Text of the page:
Americans Are Told To Eat Their Vegetables - For A Day
Undated (AP) _ Not everyone noticed, but Tuesday was the Great American Meatout, a day when soup kitchens went vegetarian in Pittsburgh and the mayor of Des Moines, Iowa, discovered a new kind of pork barrel politics.
″You’re not my mayor,″ was among the kinder remarks greeting Des Moines Mayor John ″Pat″ Dorrian at the Iowa statehouse after he signed a proclamation recognizing the vegetarian holiday.
″This blows my mind,″ added Dorrian’s non-constituent, state Sen. John Soorholtz.
Dorrian half-heartedly defended his decision to support a one-day meat boycott in the nation’s top pork-producing state, but even he conceded, ″It’s probably something that should never have been signed.″
The Meatout was the idea of the Farm Animal Reform Movement, a national advocacy group opposed to ″factory farming″ and in favor of vegeterian diets. It was intended as a response to National Meat Week - another of the nation’s lesser-known commemorations.
The Meatout was supported by such entertainment figures as Doris Day, Ally Sheedy and River Phoenix, and ″American Top 40″ radio announcer Casey Kasem.
It also was observed, perhaps inadvertently, by about 500 people who ate vegetarian meals at three soup kitchens in the Pittsburgh area. The food was donated and served by volunteers from Animal Advocates and the Pittsburgh Vegetarian Society.
About 165 people ate vegetarian chili, corn, fruit cocktail and bread at the Rainbow Kitchen in Homestead, a depressed former steel town just outside of Pittsburgh.
″They liked it. We do serve vegetarian meals from time to time,″ said Kevin Amos, the kitchen’s food program manager.
It was somewhat less of a success in Philadelphia - birthplace of freedom and the cheesesteak - where Meatout supporters targeted Jim’s Steaks on South Street as their staging ground.
A group of high school vegetarians stood outside the art deco landmark passing out anti-meat fliers, carrots and orange slices as the aroma of seared beef and fried onions wafted overhead.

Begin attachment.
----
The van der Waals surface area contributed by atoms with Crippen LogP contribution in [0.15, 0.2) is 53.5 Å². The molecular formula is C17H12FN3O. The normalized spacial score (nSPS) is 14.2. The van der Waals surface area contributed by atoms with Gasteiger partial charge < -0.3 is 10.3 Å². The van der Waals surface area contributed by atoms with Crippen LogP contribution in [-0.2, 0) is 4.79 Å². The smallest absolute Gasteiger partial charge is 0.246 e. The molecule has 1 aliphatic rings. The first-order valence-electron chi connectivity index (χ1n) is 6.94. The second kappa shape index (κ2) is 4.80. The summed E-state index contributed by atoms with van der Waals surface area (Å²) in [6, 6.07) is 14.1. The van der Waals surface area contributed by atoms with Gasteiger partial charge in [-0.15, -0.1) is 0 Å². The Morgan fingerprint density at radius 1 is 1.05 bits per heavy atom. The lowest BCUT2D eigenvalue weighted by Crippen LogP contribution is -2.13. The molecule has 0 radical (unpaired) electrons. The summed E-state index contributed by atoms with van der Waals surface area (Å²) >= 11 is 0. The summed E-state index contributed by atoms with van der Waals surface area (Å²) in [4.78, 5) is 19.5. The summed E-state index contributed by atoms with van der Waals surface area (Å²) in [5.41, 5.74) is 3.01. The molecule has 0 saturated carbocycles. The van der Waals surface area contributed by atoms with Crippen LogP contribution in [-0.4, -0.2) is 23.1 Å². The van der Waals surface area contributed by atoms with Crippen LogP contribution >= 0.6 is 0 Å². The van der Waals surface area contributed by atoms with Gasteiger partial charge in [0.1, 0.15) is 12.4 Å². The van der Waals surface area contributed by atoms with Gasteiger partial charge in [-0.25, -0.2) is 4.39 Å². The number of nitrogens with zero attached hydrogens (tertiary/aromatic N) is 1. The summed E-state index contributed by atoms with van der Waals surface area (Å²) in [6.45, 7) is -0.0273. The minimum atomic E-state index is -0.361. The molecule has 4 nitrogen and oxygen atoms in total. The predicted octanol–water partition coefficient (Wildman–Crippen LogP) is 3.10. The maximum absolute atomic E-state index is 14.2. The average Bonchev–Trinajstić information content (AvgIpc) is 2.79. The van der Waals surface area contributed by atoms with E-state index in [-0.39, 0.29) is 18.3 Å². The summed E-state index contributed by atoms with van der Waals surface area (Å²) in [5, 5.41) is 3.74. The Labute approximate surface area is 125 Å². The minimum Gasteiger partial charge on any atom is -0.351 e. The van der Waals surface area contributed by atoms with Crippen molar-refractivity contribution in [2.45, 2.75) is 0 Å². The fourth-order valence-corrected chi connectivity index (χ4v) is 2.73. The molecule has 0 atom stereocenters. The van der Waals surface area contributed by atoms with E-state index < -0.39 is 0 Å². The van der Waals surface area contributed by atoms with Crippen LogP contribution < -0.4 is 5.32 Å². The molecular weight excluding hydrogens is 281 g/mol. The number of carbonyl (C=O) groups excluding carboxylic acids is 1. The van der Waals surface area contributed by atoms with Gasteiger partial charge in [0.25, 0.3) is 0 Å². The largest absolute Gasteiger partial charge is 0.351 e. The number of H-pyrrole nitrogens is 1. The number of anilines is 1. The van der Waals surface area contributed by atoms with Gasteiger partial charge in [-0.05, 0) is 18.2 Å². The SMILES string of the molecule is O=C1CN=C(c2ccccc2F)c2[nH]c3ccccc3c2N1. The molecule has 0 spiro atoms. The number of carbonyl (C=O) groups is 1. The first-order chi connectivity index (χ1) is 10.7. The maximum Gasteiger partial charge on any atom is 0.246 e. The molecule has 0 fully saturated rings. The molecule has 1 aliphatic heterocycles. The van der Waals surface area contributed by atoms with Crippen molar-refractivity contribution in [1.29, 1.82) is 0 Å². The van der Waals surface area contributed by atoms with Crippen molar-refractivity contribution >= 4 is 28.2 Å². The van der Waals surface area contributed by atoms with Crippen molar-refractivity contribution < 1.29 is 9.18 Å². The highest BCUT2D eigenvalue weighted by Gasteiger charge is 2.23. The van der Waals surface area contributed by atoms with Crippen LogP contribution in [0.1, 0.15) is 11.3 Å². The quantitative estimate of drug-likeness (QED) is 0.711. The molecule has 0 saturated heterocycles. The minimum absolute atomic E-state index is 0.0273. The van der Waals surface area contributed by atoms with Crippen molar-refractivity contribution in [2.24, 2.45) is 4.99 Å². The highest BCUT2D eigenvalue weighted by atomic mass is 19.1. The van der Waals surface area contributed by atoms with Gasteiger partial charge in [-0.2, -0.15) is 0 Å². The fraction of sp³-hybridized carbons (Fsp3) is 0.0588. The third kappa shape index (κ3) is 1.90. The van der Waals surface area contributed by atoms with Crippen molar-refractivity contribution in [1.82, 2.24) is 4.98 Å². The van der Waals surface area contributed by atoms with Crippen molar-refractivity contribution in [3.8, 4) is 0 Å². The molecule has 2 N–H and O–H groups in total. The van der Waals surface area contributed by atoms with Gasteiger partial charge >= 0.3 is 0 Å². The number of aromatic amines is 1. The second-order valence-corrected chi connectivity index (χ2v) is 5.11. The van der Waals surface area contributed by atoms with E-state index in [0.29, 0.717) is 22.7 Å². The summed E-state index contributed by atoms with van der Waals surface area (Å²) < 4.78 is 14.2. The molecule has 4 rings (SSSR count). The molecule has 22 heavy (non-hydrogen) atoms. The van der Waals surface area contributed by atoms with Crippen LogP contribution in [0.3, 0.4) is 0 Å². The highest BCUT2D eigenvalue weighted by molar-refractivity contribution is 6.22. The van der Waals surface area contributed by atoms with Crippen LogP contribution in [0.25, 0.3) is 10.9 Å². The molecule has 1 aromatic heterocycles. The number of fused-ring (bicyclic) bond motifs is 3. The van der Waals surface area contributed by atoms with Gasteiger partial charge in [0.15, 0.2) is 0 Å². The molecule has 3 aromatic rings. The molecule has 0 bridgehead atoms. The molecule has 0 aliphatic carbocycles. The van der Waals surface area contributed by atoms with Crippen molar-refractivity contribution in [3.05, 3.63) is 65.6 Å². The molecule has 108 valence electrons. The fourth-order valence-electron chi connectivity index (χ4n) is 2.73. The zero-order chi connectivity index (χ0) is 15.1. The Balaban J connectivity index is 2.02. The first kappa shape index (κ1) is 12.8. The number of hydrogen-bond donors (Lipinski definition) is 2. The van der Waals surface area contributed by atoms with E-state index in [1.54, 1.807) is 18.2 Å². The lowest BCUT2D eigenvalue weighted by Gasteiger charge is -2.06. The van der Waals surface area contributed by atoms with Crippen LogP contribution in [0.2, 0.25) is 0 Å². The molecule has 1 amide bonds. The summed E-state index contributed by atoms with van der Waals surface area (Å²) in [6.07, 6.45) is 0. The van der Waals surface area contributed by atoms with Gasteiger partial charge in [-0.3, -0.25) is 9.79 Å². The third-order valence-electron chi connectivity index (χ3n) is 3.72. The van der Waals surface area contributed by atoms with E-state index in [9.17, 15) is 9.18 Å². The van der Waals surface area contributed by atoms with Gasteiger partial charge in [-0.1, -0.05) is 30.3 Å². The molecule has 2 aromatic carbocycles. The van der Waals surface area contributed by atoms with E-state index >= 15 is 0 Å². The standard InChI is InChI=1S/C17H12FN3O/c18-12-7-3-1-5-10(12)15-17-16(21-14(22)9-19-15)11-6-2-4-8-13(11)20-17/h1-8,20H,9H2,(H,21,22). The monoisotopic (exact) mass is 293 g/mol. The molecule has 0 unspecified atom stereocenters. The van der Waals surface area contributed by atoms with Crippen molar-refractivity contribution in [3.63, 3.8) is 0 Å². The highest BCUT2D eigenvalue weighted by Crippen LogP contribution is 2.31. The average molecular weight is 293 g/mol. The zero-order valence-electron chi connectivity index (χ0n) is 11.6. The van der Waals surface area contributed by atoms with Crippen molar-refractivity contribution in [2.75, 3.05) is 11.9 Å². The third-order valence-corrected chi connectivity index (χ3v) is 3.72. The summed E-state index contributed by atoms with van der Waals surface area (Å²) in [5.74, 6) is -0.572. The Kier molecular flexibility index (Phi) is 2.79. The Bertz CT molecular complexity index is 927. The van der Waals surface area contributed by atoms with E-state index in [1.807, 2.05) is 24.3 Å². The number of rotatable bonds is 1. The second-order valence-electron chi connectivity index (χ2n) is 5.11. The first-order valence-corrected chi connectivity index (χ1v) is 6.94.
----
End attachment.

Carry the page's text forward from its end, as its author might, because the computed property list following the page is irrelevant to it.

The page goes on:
But they were evidently unable to cow any of the early lunch crowd into avoiding meat for a day. The usual stampede began shortly after 11 a.m.
″If they don’t want to eat it, they don’t have to,″ said Leon Schwartz, a 30-year-old Philadelphian ″weaned″ on the famed cheesesteak, a mound of sliced beef slathered with melted cheese served on a roll. ″I want to, and I eat it. That’s what America is all about.″
″What is this, save a cow?″ said Bernie Bartholome, a New York businessman as he chewed on a cheesesteak laden with peppers, onions and tomatoes. ″See - I eat vegetables, too.″
Many passersby accepted the handout from the students and chomped on the carrots.
″As long as they read it and understand, that’s a start,″ said Rachel Randolph, 15. ″People are being real receptive.″
″This is a Philadelphia institution, so we decided to stand here,″ said Laura Kuperman, 16. ″We’re trying to be friendly, not confrontational.″
What’s their beef?
The demonstrators said raising livestock is environmentally dangerous, wastes vital farmland and is cruel to animals.
It’s also bad for you, they said, reciting statistics about heart disease, saturated fat, cancer, hormones and other uncomfortable topics.
″Even if they don’t convert, their eyes will be open,″ said Jane Edelstein, 15.
″We’re trying to make people more aware,″ added Alix Hetherington, 16.
Anything more, presumably, would be gravy.